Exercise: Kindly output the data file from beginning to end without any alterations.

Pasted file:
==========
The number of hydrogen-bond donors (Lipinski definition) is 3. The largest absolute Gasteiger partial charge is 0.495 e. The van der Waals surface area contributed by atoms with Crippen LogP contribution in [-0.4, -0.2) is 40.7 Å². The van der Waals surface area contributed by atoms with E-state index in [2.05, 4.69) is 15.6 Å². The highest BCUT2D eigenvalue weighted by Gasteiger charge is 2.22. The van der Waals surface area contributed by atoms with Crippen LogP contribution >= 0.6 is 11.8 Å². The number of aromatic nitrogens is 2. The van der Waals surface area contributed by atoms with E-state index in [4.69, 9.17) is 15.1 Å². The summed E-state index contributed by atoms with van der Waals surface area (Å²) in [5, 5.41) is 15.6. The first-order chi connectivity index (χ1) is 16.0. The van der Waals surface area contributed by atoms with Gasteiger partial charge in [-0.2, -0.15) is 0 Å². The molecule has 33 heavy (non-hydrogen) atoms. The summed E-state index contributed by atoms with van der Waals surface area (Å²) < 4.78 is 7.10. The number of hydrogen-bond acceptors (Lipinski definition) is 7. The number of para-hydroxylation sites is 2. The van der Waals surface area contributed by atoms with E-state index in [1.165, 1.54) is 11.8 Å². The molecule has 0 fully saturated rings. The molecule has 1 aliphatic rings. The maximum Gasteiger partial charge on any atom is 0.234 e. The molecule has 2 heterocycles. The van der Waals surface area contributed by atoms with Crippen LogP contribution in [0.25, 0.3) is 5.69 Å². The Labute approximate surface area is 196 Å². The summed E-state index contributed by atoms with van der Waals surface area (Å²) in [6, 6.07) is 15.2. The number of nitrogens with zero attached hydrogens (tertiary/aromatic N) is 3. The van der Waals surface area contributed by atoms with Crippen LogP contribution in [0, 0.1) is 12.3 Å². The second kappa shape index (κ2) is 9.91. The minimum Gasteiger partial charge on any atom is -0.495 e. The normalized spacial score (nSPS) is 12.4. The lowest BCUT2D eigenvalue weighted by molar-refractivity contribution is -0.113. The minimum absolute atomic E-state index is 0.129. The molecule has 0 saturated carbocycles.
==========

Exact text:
The number of hydrogen-bond donors (Lipinski definition) is 3. The largest absolute Gasteiger partial charge is 0.495 e. The van der Waals surface area contributed by atoms with Crippen LogP contribution in [-0.4, -0.2) is 40.7 Å². The van der Waals surface area contributed by atoms with E-state index in [2.05, 4.69) is 15.6 Å². The highest BCUT2D eigenvalue weighted by Gasteiger charge is 2.22. The van der Waals surface area contributed by atoms with Crippen LogP contribution >= 0.6 is 11.8 Å². The number of aromatic nitrogens is 2. The van der Waals surface area contributed by atoms with E-state index in [4.69, 9.17) is 15.1 Å². The summed E-state index contributed by atoms with van der Waals surface area (Å²) in [5, 5.41) is 15.6. The first-order chi connectivity index (χ1) is 16.0. The van der Waals surface area contributed by atoms with Gasteiger partial charge in [-0.2, -0.15) is 0 Å². The molecule has 33 heavy (non-hydrogen) atoms. The summed E-state index contributed by atoms with van der Waals surface area (Å²) < 4.78 is 7.10. The number of hydrogen-bond acceptors (Lipinski definition) is 7. The number of para-hydroxylation sites is 2. The van der Waals surface area contributed by atoms with E-state index in [1.165, 1.54) is 11.8 Å². The molecule has 0 fully saturated rings. The molecule has 1 aliphatic rings. The maximum Gasteiger partial charge on any atom is 0.234 e. The molecule has 2 heterocycles. The van der Waals surface area contributed by atoms with Crippen LogP contribution in [0.25, 0.3) is 5.69 Å². The Labute approximate surface area is 196 Å². The summed E-state index contributed by atoms with van der Waals surface area (Å²) in [6, 6.07) is 15.2. The number of nitrogens with zero attached hydrogens (tertiary/aromatic N) is 3. The van der Waals surface area contributed by atoms with Crippen LogP contribution in [0, 0.1) is 12.3 Å². The second kappa shape index (κ2) is 9.91. The minimum Gasteiger partial charge on any atom is -0.495 e. The normalized spacial score (nSPS) is 12.4. The lowest BCUT2D eigenvalue weighted by molar-refractivity contribution is -0.113. The minimum absolute atomic E-state index is 0.129. The molecule has 0 saturated carbocycles.